It's all window dressing.

Saturday, March 26, 2011

In Case of Emergency

I've posted before on the average response time for police in this city.   7 minutes.  Count them out and imagine you are depending on them for your protection...

Of course, that's seven minutes after the call taker takes your call, sends it to dispatch, and they radio it out.

Then again, they have to answer the phone first.

Woman put on hold after calling 911.

True, this was just a vehicle on fire, but ...

Just hang in there, baby, someone will be by soon to rescue you.  In the meantime, please enjoy the music while your party is reached.

Wednesday, March 23, 2011


Armed Beauty Queen Fatally Shoots Intruder in Florida Home Invasion

Questions for Robert:
  • You slept through a 3am door knock?
  • Why do you feel the need to advertise your wealth?  Especially if you believe that your wealth was the reason you were targeted!
  • You pay with pizza with $100 bills?  Are you trying to draw attention?  Do you have money or are you wealthy?  There’s a difference.
Questions for the Beauty Queen
  • Ummm… none.  Have a great day!
  • Oh, maybe one small suggestion:  Bring the gun with you if you have to answer the door at 3am.
As for the attacker, here’s his resume:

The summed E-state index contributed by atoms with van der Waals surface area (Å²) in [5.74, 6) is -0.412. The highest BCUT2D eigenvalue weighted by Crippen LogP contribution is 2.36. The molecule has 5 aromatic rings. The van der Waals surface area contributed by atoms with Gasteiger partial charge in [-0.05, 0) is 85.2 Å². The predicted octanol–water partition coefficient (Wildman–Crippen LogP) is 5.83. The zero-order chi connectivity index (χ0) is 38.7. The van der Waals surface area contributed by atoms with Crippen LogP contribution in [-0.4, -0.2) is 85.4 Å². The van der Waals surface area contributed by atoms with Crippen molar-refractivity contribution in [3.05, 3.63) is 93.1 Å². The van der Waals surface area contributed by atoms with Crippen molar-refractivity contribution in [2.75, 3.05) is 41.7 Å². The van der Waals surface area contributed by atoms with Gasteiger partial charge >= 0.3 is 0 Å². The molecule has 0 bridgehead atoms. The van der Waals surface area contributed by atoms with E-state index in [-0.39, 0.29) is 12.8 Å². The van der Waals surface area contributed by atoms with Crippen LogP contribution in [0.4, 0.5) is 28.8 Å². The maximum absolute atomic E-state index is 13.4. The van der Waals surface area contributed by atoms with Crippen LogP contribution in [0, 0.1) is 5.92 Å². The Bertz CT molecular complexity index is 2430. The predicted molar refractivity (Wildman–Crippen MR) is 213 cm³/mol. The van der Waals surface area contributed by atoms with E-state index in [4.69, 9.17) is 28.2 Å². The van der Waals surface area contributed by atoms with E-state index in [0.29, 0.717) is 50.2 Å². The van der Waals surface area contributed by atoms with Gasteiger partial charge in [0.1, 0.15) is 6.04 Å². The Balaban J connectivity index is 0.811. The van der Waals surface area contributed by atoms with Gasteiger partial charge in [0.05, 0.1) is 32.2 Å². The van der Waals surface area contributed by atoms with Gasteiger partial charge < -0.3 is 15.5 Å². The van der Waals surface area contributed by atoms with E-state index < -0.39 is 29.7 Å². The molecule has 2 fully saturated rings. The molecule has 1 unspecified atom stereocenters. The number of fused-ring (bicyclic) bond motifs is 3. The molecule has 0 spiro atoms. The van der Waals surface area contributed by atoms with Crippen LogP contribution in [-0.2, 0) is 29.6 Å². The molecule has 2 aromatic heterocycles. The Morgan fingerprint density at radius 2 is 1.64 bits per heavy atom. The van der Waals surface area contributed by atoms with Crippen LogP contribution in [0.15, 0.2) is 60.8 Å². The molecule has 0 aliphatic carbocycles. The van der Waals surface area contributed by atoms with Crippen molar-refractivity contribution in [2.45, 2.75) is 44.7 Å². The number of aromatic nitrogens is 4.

Clearly, this was someone used to demanding his way.  No law on this earth was going to stop him.  Only a force stronger than him was going to get his attention.

Mr. Hill, meet Ms. .38 Sp.

Monday, March 21, 2011

Mad Skillz

Apparently, running is a highly developed skill that should be left to the professionals.

This past weekend, I found it necessary to engage in such an activity, without proper training or permission. I got the mechanics a bit backwards, and found myself slowing my run with my hands and face.

On concrete.

My face looks like it lost a fight with an industrial sander (black eye included!), and my hands look like I grabbed the wrong end of a meat tenderizer.  Some time during the adventure, my ear folded over and joined the fun, so there are some impressions back there too.

I can't really say that a good time was had by all, but worse things have happened to me.  And, the holster held!